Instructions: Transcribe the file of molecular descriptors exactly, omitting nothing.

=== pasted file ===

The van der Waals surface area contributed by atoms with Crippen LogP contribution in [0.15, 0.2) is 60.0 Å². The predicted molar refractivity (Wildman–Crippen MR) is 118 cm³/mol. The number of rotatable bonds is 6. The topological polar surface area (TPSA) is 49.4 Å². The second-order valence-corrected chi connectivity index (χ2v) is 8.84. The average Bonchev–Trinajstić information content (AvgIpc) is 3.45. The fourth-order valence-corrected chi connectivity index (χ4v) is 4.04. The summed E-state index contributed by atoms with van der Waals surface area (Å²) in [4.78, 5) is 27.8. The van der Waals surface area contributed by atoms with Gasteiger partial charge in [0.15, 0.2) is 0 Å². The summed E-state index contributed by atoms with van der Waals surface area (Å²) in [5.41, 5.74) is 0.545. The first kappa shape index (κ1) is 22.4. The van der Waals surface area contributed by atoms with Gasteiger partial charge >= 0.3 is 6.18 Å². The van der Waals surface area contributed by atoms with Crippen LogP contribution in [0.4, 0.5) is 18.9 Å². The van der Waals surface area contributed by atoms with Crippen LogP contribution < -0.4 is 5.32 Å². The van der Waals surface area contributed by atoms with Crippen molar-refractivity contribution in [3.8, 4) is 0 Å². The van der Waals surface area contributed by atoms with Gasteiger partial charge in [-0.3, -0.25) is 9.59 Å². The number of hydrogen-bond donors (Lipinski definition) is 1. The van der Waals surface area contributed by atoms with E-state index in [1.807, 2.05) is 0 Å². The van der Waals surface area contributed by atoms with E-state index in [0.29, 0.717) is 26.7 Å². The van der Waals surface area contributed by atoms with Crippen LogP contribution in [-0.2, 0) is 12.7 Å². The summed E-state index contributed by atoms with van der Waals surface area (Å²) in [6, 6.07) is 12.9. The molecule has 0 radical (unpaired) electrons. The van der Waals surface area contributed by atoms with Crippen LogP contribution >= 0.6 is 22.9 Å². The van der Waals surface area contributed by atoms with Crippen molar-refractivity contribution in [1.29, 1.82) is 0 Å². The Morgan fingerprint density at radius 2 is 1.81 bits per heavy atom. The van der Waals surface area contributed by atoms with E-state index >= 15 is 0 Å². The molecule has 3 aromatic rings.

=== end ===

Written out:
The van der Waals surface area contributed by atoms with Crippen LogP contribution in [0.15, 0.2) is 60.0 Å². The predicted molar refractivity (Wildman–Crippen MR) is 118 cm³/mol. The number of rotatable bonds is 6. The topological polar surface area (TPSA) is 49.4 Å². The second-order valence-corrected chi connectivity index (χ2v) is 8.84. The average Bonchev–Trinajstić information content (AvgIpc) is 3.45. The fourth-order valence-corrected chi connectivity index (χ4v) is 4.04. The summed E-state index contributed by atoms with van der Waals surface area (Å²) in [4.78, 5) is 27.8. The van der Waals surface area contributed by atoms with Gasteiger partial charge in [0.15, 0.2) is 0 Å². The summed E-state index contributed by atoms with van der Waals surface area (Å²) in [5.41, 5.74) is 0.545. The first kappa shape index (κ1) is 22.4. The van der Waals surface area contributed by atoms with Gasteiger partial charge >= 0.3 is 6.18 Å². The van der Waals surface area contributed by atoms with Crippen LogP contribution in [0.4, 0.5) is 18.9 Å². The van der Waals surface area contributed by atoms with Crippen LogP contribution < -0.4 is 5.32 Å². The van der Waals surface area contributed by atoms with Crippen molar-refractivity contribution in [3.8, 4) is 0 Å². The van der Waals surface area contributed by atoms with Gasteiger partial charge in [-0.3, -0.25) is 9.59 Å². The number of hydrogen-bond donors (Lipinski definition) is 1. The van der Waals surface area contributed by atoms with E-state index in [1.807, 2.05) is 0 Å². The van der Waals surface area contributed by atoms with E-state index in [0.29, 0.717) is 26.7 Å². The van der Waals surface area contributed by atoms with Crippen LogP contribution in [-0.2, 0) is 12.7 Å². The summed E-state index contributed by atoms with van der Waals surface area (Å²) in [6, 6.07) is 12.9. The molecule has 0 radical (unpaired) electrons. The van der Waals surface area contributed by atoms with Crippen LogP contribution >= 0.6 is 22.9 Å². The van der Waals surface area contributed by atoms with Crippen molar-refractivity contribution in [1.29, 1.82) is 0 Å². The Morgan fingerprint density at radius 2 is 1.81 bits per heavy atom. The van der Waals surface area contributed by atoms with E-state index >= 15 is 0 Å². The molecule has 3 aromatic rings.